Political Revolutions Review for AP World History (page 2)

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By — McGraw-Hill Professional
Updated on Mar 4, 2011

The Reign of Terror

In 1792, the revolution entered a more radical phase known as the Reign of Terror as the monarchy was abolished, with Louis XVI executed on the guillotine. Under the leadership of a radical club known as the Jacobins, thousands were executed during the Reign of Terror. A new constitution provided universal male suffrage and universal military conscription.

The revolutionaries had to repel foreign armies of Prussia, Russia, Austria, and Great Britain that attempted to preserve the French monarchy. Eventually, the European armies were driven from France, and revolutionaries added new territory in the Netherlands, Germany, and Italy. A wave of nationalism spread throughout France.

The Final Stage

The republican gains of the French Revolution came to an end in 1799 with the rise to power of army general Napoleon Bonaparte. Napoleon limited the power of the legislative assembly and returned authoritarian rule to France. Napoleon also:

  • Censored speech and the press.
  • Codified laws in Code Napoleon.
  • Granted religious freedom.
  • Established universities.
  • Denied women basic rights.

Napoleon declared himself the emperor of a new French empire in 1804. The major powers of Europe fought a number of wars against Napoleon's armies. An 1812 French invasion of Russia led to a decisive defeat for Napoleon, largely as a result of the harsh Russian winter. The European alliance defeated Napoleon in 1814 and again, decisively, in 1815. Although it was a setback for the revolutionary principles in France, Napoleon's empire spread the ideals of the revolution outside France and created a spirit of nationalism throughout Europe.

The Aftermath of the Napoleonic Wars

After the final defeat of Napoleon in 1815, European leaders met at the Congress of Vienna to restore legitimate monarchs to the thrones of Europe and to create a balance of power. The purpose of the balance of power was to prevent France or any other European nation from dominating the continent again. This spirit of conservatism kept Europe largely at peace until the end of the nineteenth century. Other political movements gained strength: liberalism sought protection for the rights of propertied classes, whereas radicalism wanted broader suffrage and social reforms on behalf of the lower classes. In 1848, a series of revolutions again swept through Europe, bringing the end of monarchy in France. The liberal Revolutions of 1848 largely failed, however, to bring permanent reform to Europe. Nationalist stirrings in Italy and Germany united the various regional political units in both regions. The unification of Italy was completed in 1870, while German unification occurred a year later in 1871.

The Haitian Revolution

The revolutions in the British North American colonies and in France inspired a revolt in the French Caribbean island colony of Saint-Dominigue, or Haiti. The Haitian Revolution was the first incident in world history in which black slaves successfully rebelled against their enslavers. Haiti's colonial economy was based on the production of sugar. Haitian society was divided among slave workers on the sugar plantations, free people of color, and French colonists. During the French Revolution, tensions increased between white inhabitants and free people of color. In 1791, Haitian slaves took advantage of this division to rebel. Under the leadership of a free black named Toussaint L'Overture, the rebellion succeeded, and in 1804 the island declared its independence as the republic of Haiti.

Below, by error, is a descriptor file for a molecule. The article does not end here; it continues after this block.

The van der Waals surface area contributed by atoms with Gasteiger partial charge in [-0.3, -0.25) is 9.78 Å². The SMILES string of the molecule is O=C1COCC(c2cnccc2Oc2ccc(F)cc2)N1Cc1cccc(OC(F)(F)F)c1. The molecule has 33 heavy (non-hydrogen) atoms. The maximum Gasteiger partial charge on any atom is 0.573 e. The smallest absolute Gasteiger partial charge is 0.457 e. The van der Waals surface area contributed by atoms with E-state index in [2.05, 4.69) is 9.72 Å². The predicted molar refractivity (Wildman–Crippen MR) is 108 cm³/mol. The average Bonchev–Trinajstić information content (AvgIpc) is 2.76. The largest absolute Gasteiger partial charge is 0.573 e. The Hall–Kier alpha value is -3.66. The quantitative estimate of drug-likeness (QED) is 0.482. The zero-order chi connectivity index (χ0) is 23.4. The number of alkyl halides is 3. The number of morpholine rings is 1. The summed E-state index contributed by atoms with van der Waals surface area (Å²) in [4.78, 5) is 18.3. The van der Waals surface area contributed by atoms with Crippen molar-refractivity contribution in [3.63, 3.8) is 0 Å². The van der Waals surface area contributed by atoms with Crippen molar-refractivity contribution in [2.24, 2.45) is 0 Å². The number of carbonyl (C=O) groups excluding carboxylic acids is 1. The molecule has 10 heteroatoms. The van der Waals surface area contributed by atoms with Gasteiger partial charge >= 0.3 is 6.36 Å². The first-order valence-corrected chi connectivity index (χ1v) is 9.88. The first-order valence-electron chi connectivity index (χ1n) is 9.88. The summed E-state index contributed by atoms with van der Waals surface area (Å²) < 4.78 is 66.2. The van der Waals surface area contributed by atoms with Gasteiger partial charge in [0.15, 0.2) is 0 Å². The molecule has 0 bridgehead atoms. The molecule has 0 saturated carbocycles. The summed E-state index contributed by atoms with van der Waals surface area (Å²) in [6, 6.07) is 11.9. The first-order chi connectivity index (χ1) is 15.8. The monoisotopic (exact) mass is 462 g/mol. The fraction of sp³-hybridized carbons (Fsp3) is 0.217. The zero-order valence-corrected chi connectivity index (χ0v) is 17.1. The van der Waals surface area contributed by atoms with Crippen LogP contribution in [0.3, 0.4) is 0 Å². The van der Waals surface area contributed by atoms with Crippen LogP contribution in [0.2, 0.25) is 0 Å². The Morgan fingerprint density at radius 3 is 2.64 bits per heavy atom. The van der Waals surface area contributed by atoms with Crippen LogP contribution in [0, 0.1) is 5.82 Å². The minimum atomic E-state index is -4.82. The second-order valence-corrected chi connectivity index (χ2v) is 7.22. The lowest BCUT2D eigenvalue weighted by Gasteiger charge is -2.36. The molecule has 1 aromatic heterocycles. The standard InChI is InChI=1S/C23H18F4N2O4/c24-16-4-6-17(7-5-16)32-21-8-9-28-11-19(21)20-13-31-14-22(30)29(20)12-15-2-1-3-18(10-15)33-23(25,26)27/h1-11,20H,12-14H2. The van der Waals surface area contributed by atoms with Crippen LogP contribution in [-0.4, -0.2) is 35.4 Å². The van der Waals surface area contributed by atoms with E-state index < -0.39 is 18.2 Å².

Other Latin American Revolts and Independence Movements

Enlightenment ideas and a succession crisis in Spain created an opportune moment for the realization of independence in Spain's colonies. The placement of Napoleon's brother on the throne of Spain instead of the Spanish king caused the American colonists to question the identity of Spain's ruler. Consequently, independence revolutions broke out in the Americas.

Mexican Independence

In Mexico, the Creole Father Miguel de Hidalgo called on mestizos and Indians to assist him in a rebellion against Spain in 1810. The Creoles, fearing the social reforms that might materialize from mestizo and Indian involvement, initially abandoned the independence movement. After Hidalgo was executed, the Creoles rejoined the cause under Augustín de Iturbide, a Creole officer. In 1821, Mexico declared its independence from Spain. In 1824, Mexico became a republic. The Central American states, which had been a part of Mexico, divided into separate independent nations in 1838.

Revolution in Mexico

In 1876, Porfirio Díaz was elected president of Mexico. For the next 35 years, he continued the economic growth of the rule of his predecessor, Benito Juárez. Díaz encouraged foreign investment, industries, and exports. In contrast to other Latin American countries such as Argentina and Brazil, Mexico was not the destination of many immigrants; its population, therefore, was largely native. Often economic growth did not benefit the peasants and working classes. Opponents of Díaz were arrested or exiled and election fraud was common.

In 1910, the middle class began a movement for election reform. Soon joined by workers and peasants, the reform movement escalated into a 10-year-long rebellion known as the Mexican Revolution. The revolution ended in a new constitution that guaranteed land reform, limited foreign investments, restricted church ownership of property, and reformed education.

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